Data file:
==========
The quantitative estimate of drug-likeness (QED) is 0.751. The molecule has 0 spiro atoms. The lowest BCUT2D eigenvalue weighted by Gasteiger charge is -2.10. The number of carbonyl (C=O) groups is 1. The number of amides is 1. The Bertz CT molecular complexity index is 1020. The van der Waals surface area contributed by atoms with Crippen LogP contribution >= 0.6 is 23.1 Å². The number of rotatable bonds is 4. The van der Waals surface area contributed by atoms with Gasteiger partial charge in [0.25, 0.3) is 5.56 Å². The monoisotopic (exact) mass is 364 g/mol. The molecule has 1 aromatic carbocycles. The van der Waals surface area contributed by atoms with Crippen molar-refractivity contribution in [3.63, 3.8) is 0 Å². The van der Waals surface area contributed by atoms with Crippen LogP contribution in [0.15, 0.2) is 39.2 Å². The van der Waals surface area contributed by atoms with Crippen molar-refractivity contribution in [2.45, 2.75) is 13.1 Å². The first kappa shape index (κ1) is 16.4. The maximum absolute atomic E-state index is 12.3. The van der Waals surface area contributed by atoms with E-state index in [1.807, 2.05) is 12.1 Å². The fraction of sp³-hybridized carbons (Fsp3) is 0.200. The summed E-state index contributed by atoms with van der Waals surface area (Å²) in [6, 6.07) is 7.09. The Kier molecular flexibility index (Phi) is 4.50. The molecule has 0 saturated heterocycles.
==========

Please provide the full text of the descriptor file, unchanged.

The quantitative estimate of drug-likeness (QED) is 0.751. The molecule has 0 spiro atoms. The lowest BCUT2D eigenvalue weighted by Gasteiger charge is -2.10. The number of carbonyl (C=O) groups is 1. The number of amides is 1. The Bertz CT molecular complexity index is 1020. The van der Waals surface area contributed by atoms with Crippen LogP contribution >= 0.6 is 23.1 Å². The number of rotatable bonds is 4. The van der Waals surface area contributed by atoms with Gasteiger partial charge in [0.25, 0.3) is 5.56 Å². The monoisotopic (exact) mass is 364 g/mol. The molecule has 1 aromatic carbocycles. The van der Waals surface area contributed by atoms with Crippen molar-refractivity contribution in [3.63, 3.8) is 0 Å². The van der Waals surface area contributed by atoms with Crippen LogP contribution in [0.15, 0.2) is 39.2 Å². The van der Waals surface area contributed by atoms with Crippen molar-refractivity contribution in [2.45, 2.75) is 13.1 Å². The first kappa shape index (κ1) is 16.4. The maximum absolute atomic E-state index is 12.3. The van der Waals surface area contributed by atoms with E-state index in [1.807, 2.05) is 12.1 Å². The fraction of sp³-hybridized carbons (Fsp3) is 0.200. The summed E-state index contributed by atoms with van der Waals surface area (Å²) in [6, 6.07) is 7.09. The Kier molecular flexibility index (Phi) is 4.50. The molecule has 0 saturated heterocycles.